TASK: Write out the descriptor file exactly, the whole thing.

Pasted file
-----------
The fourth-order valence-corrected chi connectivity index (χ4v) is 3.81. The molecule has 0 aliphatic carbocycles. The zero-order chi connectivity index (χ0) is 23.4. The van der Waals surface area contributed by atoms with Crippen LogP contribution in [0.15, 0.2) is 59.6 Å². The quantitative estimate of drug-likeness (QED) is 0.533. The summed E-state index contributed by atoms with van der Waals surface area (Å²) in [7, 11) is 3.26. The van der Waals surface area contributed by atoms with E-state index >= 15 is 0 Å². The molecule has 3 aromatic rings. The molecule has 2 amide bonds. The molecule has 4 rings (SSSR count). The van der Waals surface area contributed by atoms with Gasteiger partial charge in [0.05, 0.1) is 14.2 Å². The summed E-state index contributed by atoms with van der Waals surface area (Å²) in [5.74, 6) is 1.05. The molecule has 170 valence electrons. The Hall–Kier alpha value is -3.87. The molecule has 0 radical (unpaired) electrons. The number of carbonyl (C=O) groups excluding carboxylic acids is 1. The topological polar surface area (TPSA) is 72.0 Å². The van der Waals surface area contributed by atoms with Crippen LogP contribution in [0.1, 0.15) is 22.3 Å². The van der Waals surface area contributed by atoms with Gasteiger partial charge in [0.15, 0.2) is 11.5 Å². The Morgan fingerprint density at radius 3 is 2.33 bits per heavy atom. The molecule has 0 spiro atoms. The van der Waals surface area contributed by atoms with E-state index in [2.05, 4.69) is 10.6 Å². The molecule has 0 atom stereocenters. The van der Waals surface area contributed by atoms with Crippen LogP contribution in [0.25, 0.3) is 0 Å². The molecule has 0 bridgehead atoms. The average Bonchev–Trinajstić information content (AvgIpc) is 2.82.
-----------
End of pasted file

The fourth-order valence-corrected chi connectivity index (χ4v) is 3.81. The molecule has 0 aliphatic carbocycles. The zero-order chi connectivity index (χ0) is 23.4. The van der Waals surface area contributed by atoms with Crippen LogP contribution in [0.15, 0.2) is 59.6 Å². The quantitative estimate of drug-likeness (QED) is 0.533. The summed E-state index contributed by atoms with van der Waals surface area (Å²) in [7, 11) is 3.26. The van der Waals surface area contributed by atoms with E-state index >= 15 is 0 Å². The molecule has 3 aromatic rings. The molecule has 2 amide bonds. The molecule has 4 rings (SSSR count). The van der Waals surface area contributed by atoms with Gasteiger partial charge in [0.05, 0.1) is 14.2 Å². The summed E-state index contributed by atoms with van der Waals surface area (Å²) in [5.74, 6) is 1.05. The molecule has 170 valence electrons. The Hall–Kier alpha value is -3.87. The molecule has 0 radical (unpaired) electrons. The number of carbonyl (C=O) groups excluding carboxylic acids is 1. The topological polar surface area (TPSA) is 72.0 Å². The van der Waals surface area contributed by atoms with Crippen LogP contribution in [0.1, 0.15) is 22.3 Å². The van der Waals surface area contributed by atoms with Gasteiger partial charge in [0.15, 0.2) is 11.5 Å². The Morgan fingerprint density at radius 3 is 2.33 bits per heavy atom. The molecule has 0 spiro atoms. The van der Waals surface area contributed by atoms with E-state index in [2.05, 4.69) is 10.6 Å². The molecule has 0 atom stereocenters. The van der Waals surface area contributed by atoms with Crippen LogP contribution in [0.25, 0.3) is 0 Å². The molecule has 0 bridgehead atoms. The average Bonchev–Trinajstić information content (AvgIpc) is 2.82.